Jessica Cejnar Andrews / Wednesday, March 23 @ 5:53 p.m. / Infrastructure, Local Government

Crescent City Councilors Discuss Appeal to State Lawmakers Regarding Gas Prices, Relief for Consumers


Crescent City Councilors will appeal to state lawmakers for relief at the gas pump for their constituents. Photo via Max Pixel | Creative Commons License

With gas prices pushing $6 per gallon in Del Norte County, Crescent City Councilors on Monday grappled with the reality that there wasn’t much they could do locally to provide immediate relief for their constituents.

Councilor Beau Smith, who asked to discuss the issue with his colleagues, proposed modifying Measure S to make gasoline exempt.

But after learning that any changes to that 1 percent sales tax would require voter approval in November, Councilors decided to appeal to state representatives. However instead of supporting proposed legislation that would suspend California’s gas excise tax or offer rebates to consumers, Smith’s colleague Blake Inscore said lawmakers should look to the state’s projected budget surplus.

“We need to be demanding our state representatives to look at this because they can make huge impacts on your average consumer here in Del Norte County much bigger than what we can do,” Inscore said. “A good example of that is this last year, because of the surplus in the state budget, they sent out another round of stimulus checks to qualifying people within the State of California because they had too much money in reserve.”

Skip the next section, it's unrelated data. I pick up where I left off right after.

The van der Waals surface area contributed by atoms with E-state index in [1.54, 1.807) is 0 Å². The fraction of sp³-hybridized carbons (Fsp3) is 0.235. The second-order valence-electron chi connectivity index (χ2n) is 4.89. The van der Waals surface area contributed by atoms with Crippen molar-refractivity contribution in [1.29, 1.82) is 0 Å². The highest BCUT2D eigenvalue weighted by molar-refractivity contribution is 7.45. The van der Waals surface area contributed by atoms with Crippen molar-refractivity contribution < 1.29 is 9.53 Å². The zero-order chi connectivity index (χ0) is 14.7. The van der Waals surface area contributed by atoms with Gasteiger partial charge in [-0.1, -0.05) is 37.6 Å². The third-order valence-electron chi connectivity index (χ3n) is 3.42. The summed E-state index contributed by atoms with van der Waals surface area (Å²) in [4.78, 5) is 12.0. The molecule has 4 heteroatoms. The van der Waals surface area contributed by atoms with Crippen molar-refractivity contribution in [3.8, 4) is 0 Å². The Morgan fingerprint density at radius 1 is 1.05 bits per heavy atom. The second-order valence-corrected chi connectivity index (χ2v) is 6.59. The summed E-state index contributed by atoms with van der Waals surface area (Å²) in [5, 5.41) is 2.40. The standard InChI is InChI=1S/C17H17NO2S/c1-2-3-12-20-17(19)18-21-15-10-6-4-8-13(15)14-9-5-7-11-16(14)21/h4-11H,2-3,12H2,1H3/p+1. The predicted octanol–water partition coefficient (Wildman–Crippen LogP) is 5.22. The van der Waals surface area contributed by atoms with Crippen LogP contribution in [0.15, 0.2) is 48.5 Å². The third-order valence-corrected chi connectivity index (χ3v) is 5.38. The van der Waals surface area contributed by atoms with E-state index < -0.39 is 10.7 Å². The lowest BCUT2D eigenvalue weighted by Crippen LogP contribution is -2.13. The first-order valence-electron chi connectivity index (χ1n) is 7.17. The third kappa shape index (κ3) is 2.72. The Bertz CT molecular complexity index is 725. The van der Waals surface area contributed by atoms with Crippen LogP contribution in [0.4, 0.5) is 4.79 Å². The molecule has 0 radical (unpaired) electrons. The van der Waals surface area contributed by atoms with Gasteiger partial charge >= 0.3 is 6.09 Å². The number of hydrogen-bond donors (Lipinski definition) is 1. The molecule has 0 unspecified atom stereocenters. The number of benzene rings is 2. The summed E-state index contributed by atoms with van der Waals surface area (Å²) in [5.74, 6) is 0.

The Crescent City Council directed staff to draft a letter for State Sen. Mike McGuire and Assemblyman Jim Wood after getting advice from the League of California Cities on how other municipalities are responding to the increased gas prices. Crescent City Mayor Jason Greenough was absent.

In Del Norte County, regular unleaded gasoline ranges from $5.29 per gallon at Lucky 7 Fuel Mart in Smith River and $6.05 per gallon at Joe’s Chevron in Crescent City as of Wednesday, according to GasBuddy.

According to City Attorney Martha Rice, the price of crude oil largely determines what consumers pay at the pump. Domestic crude oil production decreased during the COVID-19 pandemic and has yet to recover. And sanctions imposed on Russia for its invasion of Ukraine, including the United States’ refusal to buy Russian crude oil, has created a higher global demand.

Rice said other components that make up retail gasoline prices include refining costs and profits, distribution and marketing costs and profits and taxes.

Using $6 per gallon because it’s “basically what we’re dealing with right now and it’s a nice round figure,” the city attorney pointed out that the federal taxes are about 18 cents per gallon; the state’s tax is 67 cents per gallon and local taxes are about 6 cents per gallon. Consumers pay a total of 91 cents per gallon of gas in taxes, she said.

Rice said state and federal representatives have proposed ways of providing relief to consumers. This includes Gov. Gavin Newsom’s proposed pause on the 3-cent adjustment to the gas excise tax that would start in July. Newsom is also proposing rebates in the form of $200-400 direct payments to taxpayers to address the rise in prices for gas and other goods, Rice said.